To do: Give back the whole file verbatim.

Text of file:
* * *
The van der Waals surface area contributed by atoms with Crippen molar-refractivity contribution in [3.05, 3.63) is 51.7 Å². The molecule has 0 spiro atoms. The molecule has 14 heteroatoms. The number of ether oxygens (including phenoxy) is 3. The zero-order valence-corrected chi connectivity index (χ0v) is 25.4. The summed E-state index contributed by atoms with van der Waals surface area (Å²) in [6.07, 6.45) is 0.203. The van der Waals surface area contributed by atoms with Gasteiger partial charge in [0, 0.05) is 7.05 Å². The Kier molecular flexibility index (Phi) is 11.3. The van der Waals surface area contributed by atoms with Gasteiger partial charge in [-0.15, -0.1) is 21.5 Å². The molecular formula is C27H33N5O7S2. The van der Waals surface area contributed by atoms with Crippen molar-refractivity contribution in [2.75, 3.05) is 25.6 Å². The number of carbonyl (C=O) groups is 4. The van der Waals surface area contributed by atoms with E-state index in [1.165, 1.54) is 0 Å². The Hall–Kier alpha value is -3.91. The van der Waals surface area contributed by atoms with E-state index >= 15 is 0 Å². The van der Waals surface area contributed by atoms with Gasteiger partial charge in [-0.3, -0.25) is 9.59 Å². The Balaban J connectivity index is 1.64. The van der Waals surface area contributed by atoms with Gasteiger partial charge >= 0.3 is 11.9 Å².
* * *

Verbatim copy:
The van der Waals surface area contributed by atoms with Crippen molar-refractivity contribution in [3.05, 3.63) is 51.7 Å². The molecule has 0 spiro atoms. The molecule has 14 heteroatoms. The number of ether oxygens (including phenoxy) is 3. The zero-order valence-corrected chi connectivity index (χ0v) is 25.4. The summed E-state index contributed by atoms with van der Waals surface area (Å²) in [6.07, 6.45) is 0.203. The van der Waals surface area contributed by atoms with Gasteiger partial charge in [0, 0.05) is 7.05 Å². The Kier molecular flexibility index (Phi) is 11.3. The van der Waals surface area contributed by atoms with Gasteiger partial charge in [-0.15, -0.1) is 21.5 Å². The molecular formula is C27H33N5O7S2. The van der Waals surface area contributed by atoms with Crippen molar-refractivity contribution in [2.75, 3.05) is 25.6 Å². The number of carbonyl (C=O) groups is 4. The van der Waals surface area contributed by atoms with E-state index in [1.165, 1.54) is 0 Å². The Hall–Kier alpha value is -3.91. The van der Waals surface area contributed by atoms with E-state index >= 15 is 0 Å². The van der Waals surface area contributed by atoms with Gasteiger partial charge in [-0.3, -0.25) is 9.59 Å². The Balaban J connectivity index is 1.64. The van der Waals surface area contributed by atoms with Gasteiger partial charge >= 0.3 is 11.9 Å².